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Adaptation of wild-caught Tasmanian devils (Sarcophilus harrissii) to captivity: evidence from physical parameters and plasma cortisol concentrations


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Jones, SM and Lockhart, TJ and Rose, RW (2005) Adaptation of wild-caught Tasmanian devils (Sarcophilus harrissii) to captivity: evidence from physical parameters and plasma cortisol concentrations. Australian Journal of Zoology, 53 (5). pp. 339-344. ISSN 0004-959X

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This study assessed whether capture and transferral into captivity represents a significant stressor to Tasmanian devils. Four male and four female devils were captured in the wild and housed for six months in captivity in male-female pairs. Blood samples were collected for cortisol assay at capture, every 24 h for the first 4 days, and then monthly; body weight and tail width were monitored weekly. In the males, mean plasma cortisol concentrations were highest (49 ± 9.19) at the time of initial capture; cortisol concentrations declined significantly after 48 hours in captivity (9.2 ± 5.96) and did not change significantly over the months in captivity. Females exhibited a different pattern: plasma cortisol concentrations were highest (74.0 ± 3.24) in the initial sample, but mean concentrations remained elevated in samples taken at 24, 48, and 96 hours after initial capture, and did not exhibit a significant decline (to 20.65 ± 8.95 until four weeks after capture. During the first two months in captivity, the male devils lost approximately 8.7% of their original body weight, and females lost 10.6% during this same period. However body weights then rose during the rest of the experiment. These results suggest that Tasmanian devils experience elevated plasma cortisol concentrations in response to capture and transfer into captivity. However these high concentrations are not maintained during six months in captivity, suggesting that the animals are not chronically stressed.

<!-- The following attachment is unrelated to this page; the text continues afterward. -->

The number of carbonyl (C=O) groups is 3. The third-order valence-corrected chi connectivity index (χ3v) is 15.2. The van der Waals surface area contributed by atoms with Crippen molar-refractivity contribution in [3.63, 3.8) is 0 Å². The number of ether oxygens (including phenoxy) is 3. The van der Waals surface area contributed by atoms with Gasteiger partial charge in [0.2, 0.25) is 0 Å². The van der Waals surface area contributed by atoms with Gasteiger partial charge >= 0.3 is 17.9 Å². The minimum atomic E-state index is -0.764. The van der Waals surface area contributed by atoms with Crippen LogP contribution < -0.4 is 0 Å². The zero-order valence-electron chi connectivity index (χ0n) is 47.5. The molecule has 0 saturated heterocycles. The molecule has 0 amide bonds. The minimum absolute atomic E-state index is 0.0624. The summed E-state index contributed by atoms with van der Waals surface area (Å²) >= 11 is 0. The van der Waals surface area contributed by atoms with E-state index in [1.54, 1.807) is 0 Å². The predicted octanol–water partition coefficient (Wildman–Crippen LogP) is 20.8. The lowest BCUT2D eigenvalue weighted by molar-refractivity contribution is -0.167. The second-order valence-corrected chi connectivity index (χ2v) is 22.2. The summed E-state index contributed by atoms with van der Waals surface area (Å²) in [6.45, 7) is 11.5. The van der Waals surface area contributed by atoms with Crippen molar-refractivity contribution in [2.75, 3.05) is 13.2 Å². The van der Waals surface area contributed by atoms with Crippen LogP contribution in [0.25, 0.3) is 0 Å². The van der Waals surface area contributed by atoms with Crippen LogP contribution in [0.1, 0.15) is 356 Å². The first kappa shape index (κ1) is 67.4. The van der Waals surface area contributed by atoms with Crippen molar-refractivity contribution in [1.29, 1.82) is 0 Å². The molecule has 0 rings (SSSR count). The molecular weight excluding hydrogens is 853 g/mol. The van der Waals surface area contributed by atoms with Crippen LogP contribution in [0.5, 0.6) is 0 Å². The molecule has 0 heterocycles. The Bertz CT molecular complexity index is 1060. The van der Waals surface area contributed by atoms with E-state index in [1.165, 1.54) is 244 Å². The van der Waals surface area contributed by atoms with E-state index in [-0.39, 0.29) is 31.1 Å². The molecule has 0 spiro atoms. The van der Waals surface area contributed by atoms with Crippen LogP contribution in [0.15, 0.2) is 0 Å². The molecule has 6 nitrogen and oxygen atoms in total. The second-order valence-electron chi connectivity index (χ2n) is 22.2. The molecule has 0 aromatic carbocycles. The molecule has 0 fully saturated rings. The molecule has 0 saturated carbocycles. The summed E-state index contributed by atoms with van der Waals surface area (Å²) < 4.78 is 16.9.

Item Type: Article
Keywords: capture; chronic; corticosteroid; dasyurid,; marsupial; stress
Journal or Publication Title: Australian Journal of Zoology
Page Range: pp. 339-344
ISSN: 0004-959X
Identification Number - DOI: 10.1071/ZO05043
Additional Information:

Copyright © 2005 CSIRO

Date Deposited: 20 Apr 2009 05:30
Last Modified: 18 Nov 2014 03:57
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